Buddhist Lay People in the West

Ven. Piseth Sek, Ven. Ratanak keo


People in the West, where Christianity is the main religion, seemed to hear little - if not nothing - of it. Today, more and more western people know about Buddhism. Some become ordinary Buddhists like those who come from Asean Buddhist Countries. Some have become well-known Buddhist teachers and/or authors.
Buddhist lay people are equally important for the sustainability of Buddhism. In the West, where there is a shortage of monks, Buddhist lay people play an even more important role as main disciples of Buddha are Bhikkhus, Bhikkhunis, Upasikas, Upasikaas. Upasikas and Upasikaas are the lay disciples who respect the teachings of the Buddha. They are the disciples of the Buddha and are considered the pillar of Buddhism. They are interdependent: Monks cannot live and practice the dhamma easily without the support of lay people. On the other hand, lay people who are very busy with housekeeping and earning a living - having no time studying the teachings - find it hard to understand the teachings without the guidance of the monks. Nevertheless lay people in the west perform their duties such as learning and teaching, writing and publishing, doing meditation, charity work, supporting monks, preserving precepts (silas) and donating money to help sustain monasteries (temples).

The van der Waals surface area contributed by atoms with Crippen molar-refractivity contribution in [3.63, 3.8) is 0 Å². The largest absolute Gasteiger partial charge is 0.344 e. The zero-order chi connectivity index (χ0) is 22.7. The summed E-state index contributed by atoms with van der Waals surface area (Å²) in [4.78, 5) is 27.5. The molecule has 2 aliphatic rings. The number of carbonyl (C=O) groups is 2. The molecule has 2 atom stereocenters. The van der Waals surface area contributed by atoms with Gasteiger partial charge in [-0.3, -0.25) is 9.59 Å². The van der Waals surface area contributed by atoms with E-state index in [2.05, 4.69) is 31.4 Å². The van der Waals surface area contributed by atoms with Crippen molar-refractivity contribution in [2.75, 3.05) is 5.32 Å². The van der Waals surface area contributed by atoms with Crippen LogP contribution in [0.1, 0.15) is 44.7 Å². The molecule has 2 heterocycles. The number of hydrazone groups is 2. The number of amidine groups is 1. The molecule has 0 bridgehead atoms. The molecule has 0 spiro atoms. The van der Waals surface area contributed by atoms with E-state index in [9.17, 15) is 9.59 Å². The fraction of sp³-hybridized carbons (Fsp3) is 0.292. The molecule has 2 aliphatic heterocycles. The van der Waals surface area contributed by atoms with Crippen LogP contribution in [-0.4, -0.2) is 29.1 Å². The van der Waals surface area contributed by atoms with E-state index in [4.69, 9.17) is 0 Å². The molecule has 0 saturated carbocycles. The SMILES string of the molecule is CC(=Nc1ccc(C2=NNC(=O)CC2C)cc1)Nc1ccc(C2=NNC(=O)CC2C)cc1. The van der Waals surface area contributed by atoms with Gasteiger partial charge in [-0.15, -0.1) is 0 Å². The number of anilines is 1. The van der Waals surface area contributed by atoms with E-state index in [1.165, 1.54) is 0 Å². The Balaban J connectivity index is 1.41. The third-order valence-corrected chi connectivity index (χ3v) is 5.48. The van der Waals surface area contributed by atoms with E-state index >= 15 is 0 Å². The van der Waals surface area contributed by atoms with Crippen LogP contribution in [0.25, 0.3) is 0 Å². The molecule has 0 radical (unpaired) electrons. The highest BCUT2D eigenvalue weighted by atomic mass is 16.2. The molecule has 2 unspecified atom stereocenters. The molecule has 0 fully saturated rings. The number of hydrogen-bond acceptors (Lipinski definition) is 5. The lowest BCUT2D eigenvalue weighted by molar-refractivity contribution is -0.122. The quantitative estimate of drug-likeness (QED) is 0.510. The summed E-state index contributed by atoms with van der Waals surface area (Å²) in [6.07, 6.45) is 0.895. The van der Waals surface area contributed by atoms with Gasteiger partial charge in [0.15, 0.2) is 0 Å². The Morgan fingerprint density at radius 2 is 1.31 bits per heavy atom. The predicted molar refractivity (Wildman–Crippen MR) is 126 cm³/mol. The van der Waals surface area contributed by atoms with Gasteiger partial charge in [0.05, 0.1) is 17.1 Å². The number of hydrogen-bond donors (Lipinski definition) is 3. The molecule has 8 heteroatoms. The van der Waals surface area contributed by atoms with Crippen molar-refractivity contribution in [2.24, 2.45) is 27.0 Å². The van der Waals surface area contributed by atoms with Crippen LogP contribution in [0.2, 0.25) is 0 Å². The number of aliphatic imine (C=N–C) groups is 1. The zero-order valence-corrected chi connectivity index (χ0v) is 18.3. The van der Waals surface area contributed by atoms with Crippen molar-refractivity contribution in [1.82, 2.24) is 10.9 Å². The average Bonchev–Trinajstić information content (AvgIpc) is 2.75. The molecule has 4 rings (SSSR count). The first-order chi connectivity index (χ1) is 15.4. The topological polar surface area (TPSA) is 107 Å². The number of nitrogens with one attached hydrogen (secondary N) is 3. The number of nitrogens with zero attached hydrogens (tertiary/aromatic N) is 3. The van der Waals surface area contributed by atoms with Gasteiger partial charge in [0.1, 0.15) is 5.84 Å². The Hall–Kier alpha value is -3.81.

Thus is the role of Buddhist lay people in promoting Buddhism in the West.
The article also informs the readers how Buddhism came to the West.
In addition, it provides a piece of advice for being a good lay Buddhist in the West.


Buddhist, Lay People, in the West

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